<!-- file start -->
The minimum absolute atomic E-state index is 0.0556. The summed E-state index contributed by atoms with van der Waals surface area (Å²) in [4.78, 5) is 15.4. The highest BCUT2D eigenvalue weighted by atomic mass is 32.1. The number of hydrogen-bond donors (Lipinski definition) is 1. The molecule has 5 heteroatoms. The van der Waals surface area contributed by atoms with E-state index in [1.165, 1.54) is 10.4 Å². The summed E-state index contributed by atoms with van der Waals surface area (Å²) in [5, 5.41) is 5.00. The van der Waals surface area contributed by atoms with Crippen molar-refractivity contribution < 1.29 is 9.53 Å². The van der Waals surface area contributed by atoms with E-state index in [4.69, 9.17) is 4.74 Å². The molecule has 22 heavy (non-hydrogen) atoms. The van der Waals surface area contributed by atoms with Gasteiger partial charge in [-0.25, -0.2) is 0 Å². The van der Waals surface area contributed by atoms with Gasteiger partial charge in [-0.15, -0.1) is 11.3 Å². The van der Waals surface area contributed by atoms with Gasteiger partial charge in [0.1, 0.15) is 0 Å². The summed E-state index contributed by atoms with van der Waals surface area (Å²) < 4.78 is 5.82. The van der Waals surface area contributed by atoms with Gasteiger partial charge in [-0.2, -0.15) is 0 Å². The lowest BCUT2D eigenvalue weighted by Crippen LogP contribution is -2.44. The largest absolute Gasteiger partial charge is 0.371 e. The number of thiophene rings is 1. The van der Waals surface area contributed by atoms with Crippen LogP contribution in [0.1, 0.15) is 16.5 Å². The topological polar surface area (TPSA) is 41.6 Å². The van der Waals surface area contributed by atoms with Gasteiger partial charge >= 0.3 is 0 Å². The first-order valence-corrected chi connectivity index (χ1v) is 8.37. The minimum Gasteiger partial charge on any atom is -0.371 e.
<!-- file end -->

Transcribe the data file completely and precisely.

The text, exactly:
The minimum absolute atomic E-state index is 0.0556. The summed E-state index contributed by atoms with van der Waals surface area (Å²) in [4.78, 5) is 15.4. The highest BCUT2D eigenvalue weighted by atomic mass is 32.1. The number of hydrogen-bond donors (Lipinski definition) is 1. The molecule has 5 heteroatoms. The van der Waals surface area contributed by atoms with E-state index in [1.165, 1.54) is 10.4 Å². The summed E-state index contributed by atoms with van der Waals surface area (Å²) in [5, 5.41) is 5.00. The van der Waals surface area contributed by atoms with Crippen molar-refractivity contribution < 1.29 is 9.53 Å². The van der Waals surface area contributed by atoms with E-state index in [4.69, 9.17) is 4.74 Å². The molecule has 22 heavy (non-hydrogen) atoms. The van der Waals surface area contributed by atoms with Gasteiger partial charge in [-0.25, -0.2) is 0 Å². The van der Waals surface area contributed by atoms with Gasteiger partial charge in [-0.15, -0.1) is 11.3 Å². The van der Waals surface area contributed by atoms with Gasteiger partial charge in [0.1, 0.15) is 0 Å². The summed E-state index contributed by atoms with van der Waals surface area (Å²) < 4.78 is 5.82. The van der Waals surface area contributed by atoms with Gasteiger partial charge in [-0.2, -0.15) is 0 Å². The lowest BCUT2D eigenvalue weighted by Crippen LogP contribution is -2.44. The largest absolute Gasteiger partial charge is 0.371 e. The number of thiophene rings is 1. The van der Waals surface area contributed by atoms with Crippen LogP contribution in [0.1, 0.15) is 16.5 Å². The topological polar surface area (TPSA) is 41.6 Å². The van der Waals surface area contributed by atoms with Gasteiger partial charge >= 0.3 is 0 Å². The first-order valence-corrected chi connectivity index (χ1v) is 8.37. The minimum Gasteiger partial charge on any atom is -0.371 e.